This post was inspired by the “Faraway Food Production” post below that brings up the issue of how energy intensive our dinners are. I wanted to revisit this point and provide some resources that would help anyone who was interested make more sustainable food choices.
I’m sure everybody has been in the flagship Whole Foods downtown. The variety of foods in there is mind-blowing! You can get tasty tropical fruits year round! Cool right? No, actually it’s pretty hypocritical that Whole Foods claims to be so environmentally friendly but then still ships foods from around the globe year round. Want mangos in Iowa in winter? You can get them!! As a rich country we are so accustomed to this that we don’t think twice. But the reality is that it isn’t sustainable. The earth cannot support providing this service to anybody but the richest. Can it realistically support it at all? Fields in South America that could be used to feed (or power) the local population, are set aside so that we can dip strawberries into chocolate on New Years Day.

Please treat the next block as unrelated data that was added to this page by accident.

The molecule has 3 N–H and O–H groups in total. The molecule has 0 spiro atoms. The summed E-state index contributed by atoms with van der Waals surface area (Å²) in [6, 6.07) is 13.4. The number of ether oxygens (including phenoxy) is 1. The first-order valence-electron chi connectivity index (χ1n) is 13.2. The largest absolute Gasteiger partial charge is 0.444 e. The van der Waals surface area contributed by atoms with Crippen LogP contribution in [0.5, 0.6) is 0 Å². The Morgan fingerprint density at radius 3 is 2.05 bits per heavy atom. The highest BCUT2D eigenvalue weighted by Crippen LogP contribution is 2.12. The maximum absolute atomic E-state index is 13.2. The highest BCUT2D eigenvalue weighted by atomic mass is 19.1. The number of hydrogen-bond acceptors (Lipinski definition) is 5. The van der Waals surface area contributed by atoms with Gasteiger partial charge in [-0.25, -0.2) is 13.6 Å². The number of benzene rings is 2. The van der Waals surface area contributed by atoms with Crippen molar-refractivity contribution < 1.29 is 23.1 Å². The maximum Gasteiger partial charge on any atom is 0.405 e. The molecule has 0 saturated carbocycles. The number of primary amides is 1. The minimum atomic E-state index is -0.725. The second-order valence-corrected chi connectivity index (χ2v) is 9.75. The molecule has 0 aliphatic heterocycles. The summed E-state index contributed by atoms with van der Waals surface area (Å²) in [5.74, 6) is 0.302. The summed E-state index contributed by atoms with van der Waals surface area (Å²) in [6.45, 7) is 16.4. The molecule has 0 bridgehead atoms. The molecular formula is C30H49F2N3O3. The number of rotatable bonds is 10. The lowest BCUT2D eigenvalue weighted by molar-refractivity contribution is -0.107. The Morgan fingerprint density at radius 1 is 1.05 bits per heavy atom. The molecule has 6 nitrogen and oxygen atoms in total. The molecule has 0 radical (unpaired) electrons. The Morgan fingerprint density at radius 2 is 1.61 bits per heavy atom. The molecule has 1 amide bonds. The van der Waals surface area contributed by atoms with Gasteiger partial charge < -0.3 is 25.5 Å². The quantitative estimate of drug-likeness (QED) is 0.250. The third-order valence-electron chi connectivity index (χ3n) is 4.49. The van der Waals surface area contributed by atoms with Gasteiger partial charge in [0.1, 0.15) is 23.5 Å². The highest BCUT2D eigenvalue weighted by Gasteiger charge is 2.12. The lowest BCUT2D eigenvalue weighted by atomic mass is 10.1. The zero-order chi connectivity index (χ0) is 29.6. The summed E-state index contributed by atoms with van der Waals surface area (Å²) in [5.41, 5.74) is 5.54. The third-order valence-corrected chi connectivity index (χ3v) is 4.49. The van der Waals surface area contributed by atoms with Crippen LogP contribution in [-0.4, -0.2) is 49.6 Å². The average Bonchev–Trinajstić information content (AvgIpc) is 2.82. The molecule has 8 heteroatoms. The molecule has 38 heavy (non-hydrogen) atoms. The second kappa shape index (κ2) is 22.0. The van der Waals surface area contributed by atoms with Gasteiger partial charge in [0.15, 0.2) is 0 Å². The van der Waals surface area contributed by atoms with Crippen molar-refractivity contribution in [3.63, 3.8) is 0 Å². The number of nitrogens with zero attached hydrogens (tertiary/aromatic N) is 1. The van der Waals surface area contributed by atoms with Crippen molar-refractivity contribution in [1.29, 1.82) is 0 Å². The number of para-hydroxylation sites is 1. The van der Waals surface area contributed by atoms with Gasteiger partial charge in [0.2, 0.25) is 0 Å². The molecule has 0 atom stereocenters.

I’m not saying I haven’t taken advantage of this luxury, or that you are evil and selfish if you do. Our society is set up that way. I just want people to think twice, and be aware of what their choices mean, and to support businesses that are making an effort to change!
Wheatsville Co-op on Guadalupe and ~32nd actually labels locally grown food and tells you how far the food traveled to get to the store.
The Edible Austin website provides lists of locally grown food vendors and will also tell you what fruits and vegetables are in season here in central Texas! This doesn’t mean that if you buy it at the grocery store you are necessarily getting a local product, but it can help guide you.
Boggy Creek Farm is an organic farm located in east Austin that sells food year round at both the Austin Farmers Market (sets up year round on Saturday mornings at Guadalupe and 4th street) and at it’s site. These sites are not limited to just vegetables. You can also get a variety of meats from local farms, eggs, cheeses and other products.
As students, it’s too expensive to fully support ourselves on the often unfortunately more expensive organic and local food choices. But, it is possible to support the “buy local” effort! And as gas prices rise, the cost margins should decrease.
I’ve even seen labels in HEB that indicate locally grown food. So keep your eyes open, and think about what you are purchasing. Be aware and don’t take it for granted. That’s all I ask!
And don’t forget to take your reusable grocery bags. But be aware that a LOT more energy and materials went into making them than plastic bags and so you have to use them a lot to make them more energy efficient.